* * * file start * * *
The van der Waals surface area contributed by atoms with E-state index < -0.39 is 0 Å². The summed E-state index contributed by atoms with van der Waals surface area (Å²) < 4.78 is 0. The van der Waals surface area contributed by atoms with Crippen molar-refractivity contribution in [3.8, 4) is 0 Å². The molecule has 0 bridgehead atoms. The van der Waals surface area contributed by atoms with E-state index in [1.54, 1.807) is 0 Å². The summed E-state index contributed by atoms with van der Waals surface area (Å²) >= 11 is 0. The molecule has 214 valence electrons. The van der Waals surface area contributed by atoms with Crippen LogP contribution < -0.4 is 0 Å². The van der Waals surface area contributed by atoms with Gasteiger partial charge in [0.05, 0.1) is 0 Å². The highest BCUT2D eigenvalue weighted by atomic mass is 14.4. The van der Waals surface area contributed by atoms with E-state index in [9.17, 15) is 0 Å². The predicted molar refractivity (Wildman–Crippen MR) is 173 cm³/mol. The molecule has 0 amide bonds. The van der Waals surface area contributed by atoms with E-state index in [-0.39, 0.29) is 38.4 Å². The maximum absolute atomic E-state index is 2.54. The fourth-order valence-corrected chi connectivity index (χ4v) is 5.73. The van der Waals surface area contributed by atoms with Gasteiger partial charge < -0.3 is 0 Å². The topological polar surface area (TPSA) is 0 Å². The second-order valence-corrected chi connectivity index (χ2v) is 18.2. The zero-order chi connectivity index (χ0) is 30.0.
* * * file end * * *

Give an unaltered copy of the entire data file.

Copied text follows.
The van der Waals surface area contributed by atoms with E-state index < -0.39 is 0 Å². The summed E-state index contributed by atoms with van der Waals surface area (Å²) < 4.78 is 0. The van der Waals surface area contributed by atoms with Crippen molar-refractivity contribution in [3.8, 4) is 0 Å². The molecule has 0 bridgehead atoms. The van der Waals surface area contributed by atoms with E-state index in [1.54, 1.807) is 0 Å². The summed E-state index contributed by atoms with van der Waals surface area (Å²) >= 11 is 0. The molecule has 214 valence electrons. The van der Waals surface area contributed by atoms with Crippen LogP contribution < -0.4 is 0 Å². The van der Waals surface area contributed by atoms with Gasteiger partial charge in [0.05, 0.1) is 0 Å². The highest BCUT2D eigenvalue weighted by atomic mass is 14.4. The van der Waals surface area contributed by atoms with E-state index in [9.17, 15) is 0 Å². The predicted molar refractivity (Wildman–Crippen MR) is 173 cm³/mol. The molecule has 0 amide bonds. The van der Waals surface area contributed by atoms with E-state index in [-0.39, 0.29) is 38.4 Å². The maximum absolute atomic E-state index is 2.54. The fourth-order valence-corrected chi connectivity index (χ4v) is 5.73. The van der Waals surface area contributed by atoms with Gasteiger partial charge < -0.3 is 0 Å². The topological polar surface area (TPSA) is 0 Å². The second-order valence-corrected chi connectivity index (χ2v) is 18.2. The zero-order chi connectivity index (χ0) is 30.0.